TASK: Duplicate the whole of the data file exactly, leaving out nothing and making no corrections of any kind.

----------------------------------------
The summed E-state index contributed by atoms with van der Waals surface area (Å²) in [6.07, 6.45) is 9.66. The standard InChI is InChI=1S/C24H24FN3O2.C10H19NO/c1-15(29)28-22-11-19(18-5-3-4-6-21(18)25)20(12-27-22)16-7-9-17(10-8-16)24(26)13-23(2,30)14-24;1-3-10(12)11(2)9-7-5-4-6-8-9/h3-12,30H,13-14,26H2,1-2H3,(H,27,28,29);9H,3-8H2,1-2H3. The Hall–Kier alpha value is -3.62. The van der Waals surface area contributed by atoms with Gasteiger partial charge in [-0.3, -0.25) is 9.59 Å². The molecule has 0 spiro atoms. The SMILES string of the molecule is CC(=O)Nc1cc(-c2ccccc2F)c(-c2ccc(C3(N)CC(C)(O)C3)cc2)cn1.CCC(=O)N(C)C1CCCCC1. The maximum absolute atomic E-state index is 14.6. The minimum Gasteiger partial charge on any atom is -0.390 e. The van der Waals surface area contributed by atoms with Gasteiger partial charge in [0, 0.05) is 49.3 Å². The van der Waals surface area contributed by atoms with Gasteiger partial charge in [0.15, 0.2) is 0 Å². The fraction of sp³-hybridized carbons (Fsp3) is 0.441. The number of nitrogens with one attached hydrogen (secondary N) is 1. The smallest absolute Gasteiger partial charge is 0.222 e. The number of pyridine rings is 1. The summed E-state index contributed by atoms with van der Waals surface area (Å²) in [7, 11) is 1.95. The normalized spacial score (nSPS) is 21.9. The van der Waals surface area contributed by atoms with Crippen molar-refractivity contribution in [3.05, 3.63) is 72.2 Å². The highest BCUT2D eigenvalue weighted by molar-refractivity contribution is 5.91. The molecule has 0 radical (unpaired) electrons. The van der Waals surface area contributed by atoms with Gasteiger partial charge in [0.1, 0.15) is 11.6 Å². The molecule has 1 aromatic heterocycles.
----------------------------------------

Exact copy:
The summed E-state index contributed by atoms with van der Waals surface area (Å²) in [6.07, 6.45) is 9.66. The standard InChI is InChI=1S/C24H24FN3O2.C10H19NO/c1-15(29)28-22-11-19(18-5-3-4-6-21(18)25)20(12-27-22)16-7-9-17(10-8-16)24(26)13-23(2,30)14-24;1-3-10(12)11(2)9-7-5-4-6-8-9/h3-12,30H,13-14,26H2,1-2H3,(H,27,28,29);9H,3-8H2,1-2H3. The Hall–Kier alpha value is -3.62. The van der Waals surface area contributed by atoms with Gasteiger partial charge in [-0.3, -0.25) is 9.59 Å². The molecule has 0 spiro atoms. The SMILES string of the molecule is CC(=O)Nc1cc(-c2ccccc2F)c(-c2ccc(C3(N)CC(C)(O)C3)cc2)cn1.CCC(=O)N(C)C1CCCCC1. The maximum absolute atomic E-state index is 14.6. The minimum Gasteiger partial charge on any atom is -0.390 e. The van der Waals surface area contributed by atoms with Gasteiger partial charge in [0, 0.05) is 49.3 Å². The van der Waals surface area contributed by atoms with Gasteiger partial charge in [0.15, 0.2) is 0 Å². The fraction of sp³-hybridized carbons (Fsp3) is 0.441. The number of nitrogens with one attached hydrogen (secondary N) is 1. The smallest absolute Gasteiger partial charge is 0.222 e. The number of pyridine rings is 1. The summed E-state index contributed by atoms with van der Waals surface area (Å²) in [7, 11) is 1.95. The normalized spacial score (nSPS) is 21.9. The van der Waals surface area contributed by atoms with Crippen molar-refractivity contribution in [3.05, 3.63) is 72.2 Å². The highest BCUT2D eigenvalue weighted by molar-refractivity contribution is 5.91. The molecule has 0 radical (unpaired) electrons. The van der Waals surface area contributed by atoms with Gasteiger partial charge in [0.1, 0.15) is 11.6 Å². The molecule has 1 aromatic heterocycles.